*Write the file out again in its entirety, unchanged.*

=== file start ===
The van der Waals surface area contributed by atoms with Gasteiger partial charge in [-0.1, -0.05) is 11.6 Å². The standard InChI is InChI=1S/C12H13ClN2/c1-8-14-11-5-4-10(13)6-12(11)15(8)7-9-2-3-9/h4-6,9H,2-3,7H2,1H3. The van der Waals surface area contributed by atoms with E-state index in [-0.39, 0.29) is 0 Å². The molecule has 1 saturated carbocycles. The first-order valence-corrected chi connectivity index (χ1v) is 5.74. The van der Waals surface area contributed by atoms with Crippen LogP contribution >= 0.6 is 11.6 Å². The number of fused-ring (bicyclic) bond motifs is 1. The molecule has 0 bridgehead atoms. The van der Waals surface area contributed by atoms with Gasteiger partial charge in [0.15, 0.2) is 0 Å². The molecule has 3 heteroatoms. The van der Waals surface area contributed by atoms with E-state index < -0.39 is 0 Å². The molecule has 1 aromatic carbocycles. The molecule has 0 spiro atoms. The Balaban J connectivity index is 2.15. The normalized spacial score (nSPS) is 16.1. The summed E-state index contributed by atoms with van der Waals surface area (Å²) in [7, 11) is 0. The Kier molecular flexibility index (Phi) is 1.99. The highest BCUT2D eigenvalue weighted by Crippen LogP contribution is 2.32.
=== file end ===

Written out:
The van der Waals surface area contributed by atoms with Gasteiger partial charge in [-0.1, -0.05) is 11.6 Å². The standard InChI is InChI=1S/C12H13ClN2/c1-8-14-11-5-4-10(13)6-12(11)15(8)7-9-2-3-9/h4-6,9H,2-3,7H2,1H3. The van der Waals surface area contributed by atoms with E-state index in [-0.39, 0.29) is 0 Å². The molecule has 1 saturated carbocycles. The first-order valence-corrected chi connectivity index (χ1v) is 5.74. The van der Waals surface area contributed by atoms with Crippen LogP contribution >= 0.6 is 11.6 Å². The number of fused-ring (bicyclic) bond motifs is 1. The molecule has 0 bridgehead atoms. The van der Waals surface area contributed by atoms with Gasteiger partial charge in [0.15, 0.2) is 0 Å². The molecule has 3 heteroatoms. The van der Waals surface area contributed by atoms with E-state index < -0.39 is 0 Å². The molecule has 1 aromatic carbocycles. The molecule has 0 spiro atoms. The Balaban J connectivity index is 2.15. The normalized spacial score (nSPS) is 16.1. The summed E-state index contributed by atoms with van der Waals surface area (Å²) in [7, 11) is 0. The Kier molecular flexibility index (Phi) is 1.99. The highest BCUT2D eigenvalue weighted by Crippen LogP contribution is 2.32.